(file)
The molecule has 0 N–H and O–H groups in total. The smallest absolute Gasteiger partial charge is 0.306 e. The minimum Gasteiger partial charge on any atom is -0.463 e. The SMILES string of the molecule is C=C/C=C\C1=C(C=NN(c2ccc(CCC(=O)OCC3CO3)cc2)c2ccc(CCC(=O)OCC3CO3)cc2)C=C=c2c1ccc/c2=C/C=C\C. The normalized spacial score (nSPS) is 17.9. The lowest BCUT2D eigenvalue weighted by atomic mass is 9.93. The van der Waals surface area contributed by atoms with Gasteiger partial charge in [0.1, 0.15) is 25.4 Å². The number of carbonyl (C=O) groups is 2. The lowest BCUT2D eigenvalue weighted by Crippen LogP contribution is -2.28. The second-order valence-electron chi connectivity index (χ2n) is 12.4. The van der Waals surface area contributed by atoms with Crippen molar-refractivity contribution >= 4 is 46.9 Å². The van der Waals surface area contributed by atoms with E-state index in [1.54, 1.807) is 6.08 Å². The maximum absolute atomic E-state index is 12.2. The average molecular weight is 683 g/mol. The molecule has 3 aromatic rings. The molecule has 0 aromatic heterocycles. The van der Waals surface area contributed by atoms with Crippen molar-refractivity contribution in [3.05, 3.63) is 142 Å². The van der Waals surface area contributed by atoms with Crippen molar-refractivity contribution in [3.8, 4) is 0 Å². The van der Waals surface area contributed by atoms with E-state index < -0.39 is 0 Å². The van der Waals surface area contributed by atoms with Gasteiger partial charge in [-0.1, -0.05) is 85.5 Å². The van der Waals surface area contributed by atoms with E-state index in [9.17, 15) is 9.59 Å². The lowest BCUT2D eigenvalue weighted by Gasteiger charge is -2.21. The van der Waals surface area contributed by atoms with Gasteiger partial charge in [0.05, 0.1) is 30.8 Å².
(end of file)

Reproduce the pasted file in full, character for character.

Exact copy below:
The molecule has 0 N–H and O–H groups in total. The smallest absolute Gasteiger partial charge is 0.306 e. The minimum Gasteiger partial charge on any atom is -0.463 e. The SMILES string of the molecule is C=C/C=C\C1=C(C=NN(c2ccc(CCC(=O)OCC3CO3)cc2)c2ccc(CCC(=O)OCC3CO3)cc2)C=C=c2c1ccc/c2=C/C=C\C. The normalized spacial score (nSPS) is 17.9. The lowest BCUT2D eigenvalue weighted by atomic mass is 9.93. The van der Waals surface area contributed by atoms with Gasteiger partial charge in [0.1, 0.15) is 25.4 Å². The number of carbonyl (C=O) groups is 2. The lowest BCUT2D eigenvalue weighted by Crippen LogP contribution is -2.28. The second-order valence-electron chi connectivity index (χ2n) is 12.4. The van der Waals surface area contributed by atoms with Crippen molar-refractivity contribution >= 4 is 46.9 Å². The van der Waals surface area contributed by atoms with E-state index in [1.54, 1.807) is 6.08 Å². The maximum absolute atomic E-state index is 12.2. The average molecular weight is 683 g/mol. The molecule has 3 aromatic rings. The molecule has 0 aromatic heterocycles. The van der Waals surface area contributed by atoms with Crippen molar-refractivity contribution in [3.05, 3.63) is 142 Å². The van der Waals surface area contributed by atoms with Crippen molar-refractivity contribution in [3.8, 4) is 0 Å². The van der Waals surface area contributed by atoms with E-state index < -0.39 is 0 Å². The van der Waals surface area contributed by atoms with Gasteiger partial charge in [-0.1, -0.05) is 85.5 Å². The van der Waals surface area contributed by atoms with E-state index in [9.17, 15) is 9.59 Å². The lowest BCUT2D eigenvalue weighted by Gasteiger charge is -2.21. The van der Waals surface area contributed by atoms with Gasteiger partial charge in [0.05, 0.1) is 30.8 Å².